History of the Diocese of St Davids
The history of St Davids Diocese is long and varied. Celtic saints and Welsh princes, mediaeval bishops and Victorian legislators, Reformation scholars and Puritan divines, ascetic monks and Georgian parsons – all have left their mark on its diverse spiritual landscape.
The names of our 300+ churches and many holy wells preserve the memory of Dewi and his contemporaries like Teilo, Meugan, Brynach, Illtud and Padarn, who carried the torch of Christianity through the Roman Empire and into the Dark Ages.
Neither the Vikings nor the Normans could extinguish their faith nor terminally damage the mother churches and hermitages. The tradition of scholarship and asceticism, the skills of carving stones and illuminating manuscripts, lived on.
Nevertheless, it was the Normans who largely gave the diocese the shape it retained until 1923 when, following disestablishment, the Diocese of Swansea and Brecon was carved out of its Eastern edge.
It is still the largest diocese in Wales, but it once stretched into Gwent and Powys and over the English border into Herefordshire.
The Normans also created the parochial system through which the diocese has operated at grass roots level ever since.
It was during the period between the 12th and 16th centuries that many of our parish churches were built, extended and beautified, usually on more ancient sites. The mediaeval church served the whole community through its liturgical celebration of the rhythms of life through the sacraments.
Pilgrimage also played a major part in church life both locally and at internationally recognised sites such as St Davids Cathedral. It continues to do so today.
The Reformation of the 16th century left the religious landscape largely in place, with the exception of the religious houses, but with its adaptation of the mediaeval liturgies to highlight the newly recovered primacy of the Word of God, the interiors of church buildings became much starker.
Later phases of the Reformation led Puritan soldiers to vandalise the cathedral leaving it in semi ruin for centuries. The lands and property of the church in the diocese were sequestered during the Commonwealth.
The Restoration of Charles II led both to recovery on the part of the Anglican Church and the emergence of the Dissent on the part of dissatisfied Puritans.
But the financial consequences of the Reformation led to pluralism, endemic poverty among the clergy, ruined and badly maintained buildings, all of which contributed to the rise of Dissent and Methodism in the Georgian church.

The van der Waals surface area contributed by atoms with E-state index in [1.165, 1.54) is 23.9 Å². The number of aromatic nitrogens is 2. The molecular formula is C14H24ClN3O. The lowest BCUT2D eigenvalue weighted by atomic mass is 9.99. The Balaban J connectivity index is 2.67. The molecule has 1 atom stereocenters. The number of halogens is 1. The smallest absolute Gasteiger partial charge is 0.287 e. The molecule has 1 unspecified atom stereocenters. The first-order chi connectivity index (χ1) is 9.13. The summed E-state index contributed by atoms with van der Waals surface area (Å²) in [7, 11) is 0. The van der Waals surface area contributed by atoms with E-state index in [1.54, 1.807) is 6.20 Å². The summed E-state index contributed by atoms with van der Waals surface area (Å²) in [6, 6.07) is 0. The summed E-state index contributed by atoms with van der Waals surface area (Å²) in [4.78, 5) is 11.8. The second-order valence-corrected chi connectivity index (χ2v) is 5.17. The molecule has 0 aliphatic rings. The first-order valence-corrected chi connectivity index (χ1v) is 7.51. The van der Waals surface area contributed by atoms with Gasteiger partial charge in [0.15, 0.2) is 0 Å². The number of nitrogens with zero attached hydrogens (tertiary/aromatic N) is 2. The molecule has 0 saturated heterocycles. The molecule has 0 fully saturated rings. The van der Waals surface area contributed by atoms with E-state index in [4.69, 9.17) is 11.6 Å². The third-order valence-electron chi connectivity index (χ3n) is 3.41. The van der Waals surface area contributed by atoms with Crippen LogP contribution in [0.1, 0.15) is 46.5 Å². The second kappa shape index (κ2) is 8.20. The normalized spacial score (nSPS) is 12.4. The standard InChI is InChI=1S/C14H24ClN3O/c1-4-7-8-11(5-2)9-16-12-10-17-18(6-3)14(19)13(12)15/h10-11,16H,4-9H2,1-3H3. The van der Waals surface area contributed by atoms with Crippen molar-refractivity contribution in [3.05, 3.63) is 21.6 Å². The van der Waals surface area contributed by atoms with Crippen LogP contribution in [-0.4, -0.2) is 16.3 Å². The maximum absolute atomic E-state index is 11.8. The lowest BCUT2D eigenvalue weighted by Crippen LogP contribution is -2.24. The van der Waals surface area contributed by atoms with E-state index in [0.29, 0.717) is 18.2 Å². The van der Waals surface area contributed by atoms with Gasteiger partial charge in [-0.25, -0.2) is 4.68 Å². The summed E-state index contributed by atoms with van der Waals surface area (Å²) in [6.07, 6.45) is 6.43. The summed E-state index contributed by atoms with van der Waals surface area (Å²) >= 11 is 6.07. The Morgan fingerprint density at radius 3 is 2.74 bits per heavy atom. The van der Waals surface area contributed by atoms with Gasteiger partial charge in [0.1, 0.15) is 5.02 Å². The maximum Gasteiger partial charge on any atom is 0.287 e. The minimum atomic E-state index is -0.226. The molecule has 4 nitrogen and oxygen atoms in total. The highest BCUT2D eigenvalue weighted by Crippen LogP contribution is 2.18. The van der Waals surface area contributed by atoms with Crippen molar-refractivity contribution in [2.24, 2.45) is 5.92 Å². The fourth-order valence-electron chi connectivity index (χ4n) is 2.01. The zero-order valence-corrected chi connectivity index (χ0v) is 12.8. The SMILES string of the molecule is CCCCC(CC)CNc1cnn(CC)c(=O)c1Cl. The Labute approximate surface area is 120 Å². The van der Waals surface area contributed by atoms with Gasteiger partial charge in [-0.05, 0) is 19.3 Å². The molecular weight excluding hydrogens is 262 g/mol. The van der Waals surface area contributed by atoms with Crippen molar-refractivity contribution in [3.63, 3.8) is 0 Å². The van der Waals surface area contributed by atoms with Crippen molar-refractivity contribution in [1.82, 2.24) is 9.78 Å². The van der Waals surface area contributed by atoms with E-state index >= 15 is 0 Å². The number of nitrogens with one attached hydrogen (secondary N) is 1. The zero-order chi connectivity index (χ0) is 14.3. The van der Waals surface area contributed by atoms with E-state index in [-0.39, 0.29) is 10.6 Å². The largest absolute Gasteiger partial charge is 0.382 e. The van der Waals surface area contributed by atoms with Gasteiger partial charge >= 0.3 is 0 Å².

The 18th and 19th centuries saw the Evangelical and Tractarian Revivals which, allied to the vision of bishops like Samuel Horsley, Thomas Burgess, Connop Thirlwall and Basil Jones, and the ecclesiastical legislation of the period, saw new energies released. These led to significant church restoration and rebuilding both in rural areas and among the expanding populations of newly industrialised communities.
The most recent phase of the diocese’s history begins with the watershed of Disestablishment in 1920. Bishop John Owen, the then Bishop of St Davids,, who had opposed disestablishment, fought hard to secure the best deal for the new Church in Wales in its aftermath.
In the 20th century, the diocese weathered the storms of mass unemployment, agricultural depression and world war only to experience a decline in numbers from the 1960s onwards.
This led to the redundancy or closure of church buildings which should never have been built or restored in the Victorian period, a process that continues. But a parallel programme of innovative re-ordering is helping to put our surviving churches back into the communities they serve.
Today in the twenty first century, as we approach the centenary of disestablishment, the diocese is looking forward and outward, through Growing Hope, a strategy for growth that seeks to refresh its mission and ministry in what promises to be one of the biggest shake-ups for centuries.
In 2016, St Davids elected Wales’ first woman bishop, Rt Revd Joanna Penberthy. Two years later, our first-ever female Dean – Very Revd Dr Sarah Rowland Jones – was also appointed to the Cathedral.